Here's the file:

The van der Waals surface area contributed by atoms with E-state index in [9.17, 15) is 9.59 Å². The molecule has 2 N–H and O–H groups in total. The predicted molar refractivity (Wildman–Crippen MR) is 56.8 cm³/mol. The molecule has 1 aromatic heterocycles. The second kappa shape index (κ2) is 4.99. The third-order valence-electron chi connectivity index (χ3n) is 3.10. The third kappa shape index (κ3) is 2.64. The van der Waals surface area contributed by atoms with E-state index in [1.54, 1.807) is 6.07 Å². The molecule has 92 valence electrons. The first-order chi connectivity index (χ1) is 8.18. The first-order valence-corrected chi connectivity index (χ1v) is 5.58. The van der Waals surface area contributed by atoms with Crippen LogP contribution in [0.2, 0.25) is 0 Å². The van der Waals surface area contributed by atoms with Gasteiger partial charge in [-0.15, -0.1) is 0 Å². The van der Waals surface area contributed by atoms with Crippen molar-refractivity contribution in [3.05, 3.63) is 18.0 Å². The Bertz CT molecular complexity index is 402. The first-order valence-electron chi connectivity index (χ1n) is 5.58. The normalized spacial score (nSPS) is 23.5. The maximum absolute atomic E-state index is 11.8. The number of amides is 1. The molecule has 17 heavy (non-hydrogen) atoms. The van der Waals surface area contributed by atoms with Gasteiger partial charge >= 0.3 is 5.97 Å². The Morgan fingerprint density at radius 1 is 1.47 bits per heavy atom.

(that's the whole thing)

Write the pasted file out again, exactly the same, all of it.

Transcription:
The van der Waals surface area contributed by atoms with E-state index in [9.17, 15) is 9.59 Å². The molecule has 2 N–H and O–H groups in total. The predicted molar refractivity (Wildman–Crippen MR) is 56.8 cm³/mol. The molecule has 1 aromatic heterocycles. The second kappa shape index (κ2) is 4.99. The third-order valence-electron chi connectivity index (χ3n) is 3.10. The third kappa shape index (κ3) is 2.64. The van der Waals surface area contributed by atoms with E-state index in [1.54, 1.807) is 6.07 Å². The molecule has 92 valence electrons. The first-order chi connectivity index (χ1) is 8.18. The first-order valence-corrected chi connectivity index (χ1v) is 5.58. The van der Waals surface area contributed by atoms with Crippen LogP contribution in [0.2, 0.25) is 0 Å². The van der Waals surface area contributed by atoms with Gasteiger partial charge in [-0.15, -0.1) is 0 Å². The van der Waals surface area contributed by atoms with Crippen molar-refractivity contribution in [3.05, 3.63) is 18.0 Å². The Bertz CT molecular complexity index is 402. The first-order valence-electron chi connectivity index (χ1n) is 5.58. The normalized spacial score (nSPS) is 23.5. The maximum absolute atomic E-state index is 11.8. The number of amides is 1. The molecule has 17 heavy (non-hydrogen) atoms. The van der Waals surface area contributed by atoms with Gasteiger partial charge >= 0.3 is 5.97 Å². The Morgan fingerprint density at radius 1 is 1.47 bits per heavy atom.